LSU needed a defensive coordinator after the 2008 season, and John Chavis needed a job.
The Tigers were coming off a wildly uneven 8-5 campaign in which LSU’s defense — led by co-coordinators Bradley Dale Peveto and Doug Mallory after Bo Pelini departed to be head coach at Nebraska — left much to be desired.
Chavis was out of work at Tennessee after he and the rest of former coach Phillip Fulmer’s staff were purged in Knoxville.
The rest is a match made in football heaven.
Making a steady transformation into a dominant force under Chavis, the Tigers have put one of their best defenses in years on the field in 2011. Tuesday, Chavis was rewarded by being named as the recipient of the 2011 Broyles Award, given annually to the nation’s top assistant coach, at a luncheon in Little Rock, Ark.
It’s the first time Chavis, defensive coordinator at Tennessee from 1995-2008, has received the Broyles Award. He is also the first LSU assistant coach to be so honored.
LSU ranks second in the nation allowing 252.1 yards and 10.5 points per game, its fewest yards per game since 2006 (242.8) and fewest points per game since 1985 (10.3).
What kind of force have the Tigers been this season? LSU hasn’t allowed a 100-yard rusher in 13 games, a list of opponents that includes Heisman Trophy finalist Trent Richardson of Alabama and 2010 leading rusher LaMichael James of Oregon. Against nine Southeastern Conference opponents, LSU has given up just six touchdowns on defense (two rushing, four passing).
Chavis beat out a list of finalists that include Alabama linebackers and former LSU assistant coach Sal Sunseri, former Arkansas offensive coordinator and new UAB coach Garrick McGee, and Michigan defensive coordinator Greg Mattison.
With LSU’s 42-10 victory over Georgia on Saturday in the SEC Championship Game, Chavis becomes the first coordinator in SEC history to win championship games with two different schools. Chavis was defensive coordinator at Tennessee, his alma mater, when the Volunteers won a pair of SEC titles in 1997 and 1998.
The game marked the 10th time this season the Tigers have held an opponent to 10 offensive points or less, including the past seven games.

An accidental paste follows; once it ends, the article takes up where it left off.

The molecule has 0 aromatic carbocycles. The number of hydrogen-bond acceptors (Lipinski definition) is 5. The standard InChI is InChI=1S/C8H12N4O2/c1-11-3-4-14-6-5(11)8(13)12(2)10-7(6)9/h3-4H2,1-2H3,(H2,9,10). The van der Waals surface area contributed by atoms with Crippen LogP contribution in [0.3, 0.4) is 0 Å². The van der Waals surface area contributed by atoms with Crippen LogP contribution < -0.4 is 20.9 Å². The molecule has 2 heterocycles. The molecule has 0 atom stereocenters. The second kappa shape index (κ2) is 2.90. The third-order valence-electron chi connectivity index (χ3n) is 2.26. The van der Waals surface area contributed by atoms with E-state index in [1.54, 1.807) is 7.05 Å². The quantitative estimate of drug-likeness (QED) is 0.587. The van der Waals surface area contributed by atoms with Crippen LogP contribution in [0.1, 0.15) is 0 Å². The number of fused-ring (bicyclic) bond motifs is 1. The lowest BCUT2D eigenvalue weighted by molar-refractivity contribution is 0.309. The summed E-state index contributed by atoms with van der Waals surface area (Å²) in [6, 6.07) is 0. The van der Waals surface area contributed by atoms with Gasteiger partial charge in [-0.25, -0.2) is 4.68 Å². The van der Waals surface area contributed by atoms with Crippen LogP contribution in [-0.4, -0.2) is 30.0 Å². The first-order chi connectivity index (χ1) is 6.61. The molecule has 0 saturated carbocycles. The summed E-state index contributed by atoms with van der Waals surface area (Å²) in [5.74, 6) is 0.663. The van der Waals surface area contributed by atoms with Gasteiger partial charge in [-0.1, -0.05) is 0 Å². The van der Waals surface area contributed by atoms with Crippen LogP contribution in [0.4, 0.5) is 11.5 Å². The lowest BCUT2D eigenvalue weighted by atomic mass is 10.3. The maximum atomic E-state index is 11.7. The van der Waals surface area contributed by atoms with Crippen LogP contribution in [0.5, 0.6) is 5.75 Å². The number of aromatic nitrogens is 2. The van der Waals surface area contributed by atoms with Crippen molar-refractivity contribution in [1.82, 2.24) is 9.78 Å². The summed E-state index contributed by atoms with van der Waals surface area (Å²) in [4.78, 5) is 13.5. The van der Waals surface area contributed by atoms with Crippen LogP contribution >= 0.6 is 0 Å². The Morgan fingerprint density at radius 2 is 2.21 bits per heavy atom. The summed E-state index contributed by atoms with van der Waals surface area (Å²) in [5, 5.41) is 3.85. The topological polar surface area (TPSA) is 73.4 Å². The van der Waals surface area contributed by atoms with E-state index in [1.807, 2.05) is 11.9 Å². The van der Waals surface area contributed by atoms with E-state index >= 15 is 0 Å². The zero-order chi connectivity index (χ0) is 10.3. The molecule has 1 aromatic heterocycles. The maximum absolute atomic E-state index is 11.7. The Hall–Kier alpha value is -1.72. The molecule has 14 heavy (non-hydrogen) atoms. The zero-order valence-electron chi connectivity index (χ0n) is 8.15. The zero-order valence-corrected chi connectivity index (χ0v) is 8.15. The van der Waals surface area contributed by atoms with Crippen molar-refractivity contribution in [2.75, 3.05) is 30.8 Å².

The Broyles Award is named after former Arkansas coach and Athletic Director Frank Broyles. Finalists are chosen by a nine-man panel that includes former Georgia coach Vince Dooley, former Oklahoma coach Barry Switzer and former Florida State coach Bobby Bowden.
Auburn offensive coordinator Gus Malzahn won the Broyles Award last year, while Alabama defensive coordinator Kirby Smart won in 2009.
LSU coach Les Miles was named Tuesday as one of 10 finalists for the Liberty Mutual national coach of the year award among Football Bowl Subdivision coaches.
The other finalists include first-year Louisiana-Lafayette coach Mark Hudspeth, Alabama coach Nick Saban, Mike Gundy (Oklahoma State), Brady Hoke (Michigan), Mike London (Virginia), Bobby Petrino (Arkansas), Mark Richt (Georgia), Dabo Swinney (Clemson) and Bill Snyder (Kansas State).
Miles just led LSU to its first undefeated regular season since 1958 and will try to become the first coach in school history to win two national titles.
Hudspeth led the Ragin’ Cajuns to their first bowl appearance since 1970. ULL returns to practice Wednesday in preparation for its appearance in the R+L Carriers New Orleans Bowl, Dec. 17 against San Diego State.
Towson coach Rob Ambrose, whose team is scheduled to play in Tiger Stadium on Sept. 29, 2012, is one of five finalists for the Football Championship Subdivision coach of the year award.
Also on Tuesday, Miles was named Region 2 coach of the year by the American Football Coaches Association. Miles is also one of five finalists for the Eddie Robinson national coach of the year award.
LSU finished three points ahead of Alabama when the teams met on the field in November.
The Tigers also rank three points ahead of the Crimson Tide in the classroom.
According to a report by the University of Central Florida, LSU ranks eighth among the 70 bowl participating teams in terms of Graduation Success Rate and is tied for 12th among all bowl teams in Academic Progress Rate.
LSU’s GSR of 77 ranks second among SEC bowl teams behind only Vanderbilt. LSU’s APR is 966, its highest score since the NCAA began compiling data in 2003-04.
Alabama has an APR of 963 and graduates 69 percent of its players.
Often teams participating in the BCS National Championship Game are lagging academically, but Richard Lapchick, the primary study author, said he was glad to see that wasn’t the case this year.
“That brought a big smile to my face,” Lapchick said.
Highly touted defensive end Noah Spence of Harrisburg (Pa.) Bishop McDevitt told ESPN.com that LSU is among his five finalists along with Florida, Ohio State, Maryland and Penn State, his previous leader.
Spence (6-foot-4, 245 pounds) is ranked No. 4 overall on the ESPNU 150 and is the nation’s No. 2 defensive end prospect. He has been considered a lean to Penn State, but the upheaval on the coaching staff there has brought the other schools back into the picture.
Spence is ranked No. 6 on the Scout.com 300 and No. 9 on the Rivals.com 100.
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